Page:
Works for Me Wednesday: making reading fun for kids

wfmwbanner1.jpgWelcome to Shannon’s Works for Me Wednesday‘s blog carnival! The topic today is Kitchen Organization. I am in dire need of this information and in no position to offer any, so I am posting a rogue Works for Me Wednesday. I’ll try to keep up next themed day…

As I reported in a previous entry, Luka, my seven AND A HALF year old (the caps are his, as he is wont to stress every single time someone asks how old he is), still doesn’t like reading. Not only does he not like to, he doesn’t want to. It is pretty difficult today to replace the thrill of a DS or a PSP in the hand with a book.

This weekend, there was lots of reading to do, and I told him we had to think of a way to make it interesting. He disappeared for a while and returned like this:


Here he is explaining to our neighbour who he is and why he is here:


And then Darth set to the work he was meant to do:


The sound of his voice coming through the “voice changer” made a story about a garden of dead snails sound even more macabre than it already was. He read six books. Score!

It Works for Me!

Please leave a comment, and then click over to Shannon’s blog for a ton of tips on organizing your kitchen!


5 Responses

  1. I love your idea! Good work on making reading fun, Mom! I bet your son had a great time.

  2. Thanks! I needed that! I’ve been blogging about the trouble my son is having with reading. He is behind, and we’re doing ANYTHING we can to catch up! Thanks again for the rogue post–it was just what I needed!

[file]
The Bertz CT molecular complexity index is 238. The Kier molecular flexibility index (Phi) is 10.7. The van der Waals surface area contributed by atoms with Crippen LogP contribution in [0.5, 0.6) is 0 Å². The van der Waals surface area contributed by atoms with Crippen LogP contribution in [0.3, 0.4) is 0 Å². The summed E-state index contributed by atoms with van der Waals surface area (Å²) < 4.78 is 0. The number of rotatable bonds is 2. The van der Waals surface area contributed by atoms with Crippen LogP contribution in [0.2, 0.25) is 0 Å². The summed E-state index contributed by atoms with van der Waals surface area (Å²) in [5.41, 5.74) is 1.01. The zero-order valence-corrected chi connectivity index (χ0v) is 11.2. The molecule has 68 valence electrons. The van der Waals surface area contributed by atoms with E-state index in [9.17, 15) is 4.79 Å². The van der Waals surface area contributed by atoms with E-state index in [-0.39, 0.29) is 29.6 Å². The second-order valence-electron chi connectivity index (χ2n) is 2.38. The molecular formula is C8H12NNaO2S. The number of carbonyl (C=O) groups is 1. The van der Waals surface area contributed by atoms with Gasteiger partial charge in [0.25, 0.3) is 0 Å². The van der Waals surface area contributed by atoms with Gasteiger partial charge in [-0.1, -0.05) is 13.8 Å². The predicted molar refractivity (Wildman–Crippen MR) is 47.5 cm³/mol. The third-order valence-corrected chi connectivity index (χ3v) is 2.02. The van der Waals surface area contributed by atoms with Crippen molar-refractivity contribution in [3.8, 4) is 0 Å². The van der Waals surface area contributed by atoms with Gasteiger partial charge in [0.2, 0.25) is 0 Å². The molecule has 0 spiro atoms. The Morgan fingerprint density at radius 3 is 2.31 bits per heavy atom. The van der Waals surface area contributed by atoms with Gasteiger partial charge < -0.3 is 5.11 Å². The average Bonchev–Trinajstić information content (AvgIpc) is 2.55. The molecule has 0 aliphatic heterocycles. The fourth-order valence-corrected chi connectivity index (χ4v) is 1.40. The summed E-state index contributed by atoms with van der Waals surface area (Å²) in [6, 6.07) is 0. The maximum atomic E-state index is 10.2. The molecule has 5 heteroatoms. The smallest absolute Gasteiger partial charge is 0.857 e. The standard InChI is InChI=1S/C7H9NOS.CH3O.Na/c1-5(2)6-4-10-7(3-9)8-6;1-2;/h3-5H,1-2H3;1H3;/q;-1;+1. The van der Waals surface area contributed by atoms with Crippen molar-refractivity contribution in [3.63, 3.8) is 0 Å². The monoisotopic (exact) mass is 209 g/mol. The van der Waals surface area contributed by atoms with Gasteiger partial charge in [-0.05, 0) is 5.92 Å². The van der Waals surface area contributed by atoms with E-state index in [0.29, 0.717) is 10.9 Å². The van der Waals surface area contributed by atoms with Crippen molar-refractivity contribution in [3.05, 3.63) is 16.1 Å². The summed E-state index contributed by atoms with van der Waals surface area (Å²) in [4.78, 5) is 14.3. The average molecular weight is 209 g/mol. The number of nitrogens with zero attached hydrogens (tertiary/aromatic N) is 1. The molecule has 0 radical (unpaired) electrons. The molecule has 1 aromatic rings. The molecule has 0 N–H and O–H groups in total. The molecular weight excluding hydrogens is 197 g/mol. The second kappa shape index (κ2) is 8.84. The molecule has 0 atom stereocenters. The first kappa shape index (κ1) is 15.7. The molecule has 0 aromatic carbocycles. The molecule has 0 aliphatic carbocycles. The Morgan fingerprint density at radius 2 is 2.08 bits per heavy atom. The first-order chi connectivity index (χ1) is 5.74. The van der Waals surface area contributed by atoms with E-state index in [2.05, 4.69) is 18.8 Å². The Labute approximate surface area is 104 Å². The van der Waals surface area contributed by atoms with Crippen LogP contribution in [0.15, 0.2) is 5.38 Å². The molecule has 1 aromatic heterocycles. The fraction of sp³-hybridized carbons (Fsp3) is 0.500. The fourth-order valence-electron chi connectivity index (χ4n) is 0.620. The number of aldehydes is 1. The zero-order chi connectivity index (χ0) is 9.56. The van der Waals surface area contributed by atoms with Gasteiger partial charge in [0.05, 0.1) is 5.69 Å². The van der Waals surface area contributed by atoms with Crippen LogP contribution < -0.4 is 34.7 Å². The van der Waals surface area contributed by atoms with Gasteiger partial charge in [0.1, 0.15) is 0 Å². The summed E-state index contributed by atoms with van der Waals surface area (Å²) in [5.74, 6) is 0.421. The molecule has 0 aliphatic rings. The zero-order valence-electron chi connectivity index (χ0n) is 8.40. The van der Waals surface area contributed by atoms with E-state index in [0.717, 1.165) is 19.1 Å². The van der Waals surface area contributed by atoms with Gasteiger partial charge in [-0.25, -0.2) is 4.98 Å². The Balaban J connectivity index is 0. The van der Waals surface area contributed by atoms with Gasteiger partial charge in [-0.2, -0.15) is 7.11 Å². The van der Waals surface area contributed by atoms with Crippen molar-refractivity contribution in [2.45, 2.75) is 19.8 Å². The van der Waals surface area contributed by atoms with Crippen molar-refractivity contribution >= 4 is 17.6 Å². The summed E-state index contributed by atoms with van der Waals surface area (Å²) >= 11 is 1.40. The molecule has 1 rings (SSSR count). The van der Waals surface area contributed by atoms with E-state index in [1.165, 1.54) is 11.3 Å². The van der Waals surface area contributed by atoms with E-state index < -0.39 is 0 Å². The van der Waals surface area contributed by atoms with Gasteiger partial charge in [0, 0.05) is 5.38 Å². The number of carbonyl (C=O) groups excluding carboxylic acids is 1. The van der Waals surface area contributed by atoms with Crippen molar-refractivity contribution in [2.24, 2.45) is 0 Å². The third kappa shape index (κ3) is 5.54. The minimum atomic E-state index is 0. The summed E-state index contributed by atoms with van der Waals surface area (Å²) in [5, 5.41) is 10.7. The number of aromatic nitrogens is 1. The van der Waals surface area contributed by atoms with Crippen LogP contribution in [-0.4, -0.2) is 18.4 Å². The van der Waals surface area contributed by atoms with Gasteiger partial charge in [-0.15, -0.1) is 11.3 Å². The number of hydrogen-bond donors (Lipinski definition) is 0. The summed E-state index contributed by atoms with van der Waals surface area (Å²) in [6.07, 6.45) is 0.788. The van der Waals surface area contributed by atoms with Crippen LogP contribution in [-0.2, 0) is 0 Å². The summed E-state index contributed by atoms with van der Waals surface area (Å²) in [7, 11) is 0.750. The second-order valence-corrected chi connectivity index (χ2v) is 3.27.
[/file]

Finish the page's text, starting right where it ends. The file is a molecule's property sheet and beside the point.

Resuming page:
3. 6 books!!! Great way to get into reading. Should that fade remember comic books still count as reading, and if you find anything written on subjects he really has an interest in (even if it is not at his reading level) usually can grab the attention to get him more interested in reading.

  4. Is an hour in front of Facebook considered reading? My daughter, now 16, was reading storybooks at 4 years old, before kindergarten. Now, it’s a battle just to get her to read required books for English class in grade 11. She has never liked reading – it was the challenge of learning to read that she enjoyed. As a person who reads all the time and loves it … it does disappoint me that she doesn’t get the same thrill from getting lost in a book that I do. We can teach them to read, we can make them read, but we can’t make them like it. Darn.

  5. Reading is often hard to like when it is something that you are required to do. I remember hiding the books I wanted to read inside of textbooks. Textbooks were required reading; not near as interesting as something I chose myself. Often I think the trick is finding what they are interested in the most in order to get them to read. As someone stated earlier Comic Books are still reading. I have two girls and they love books, but they are only 7 and 5, so I can only imagine the challenges of getting a 16 year to read.

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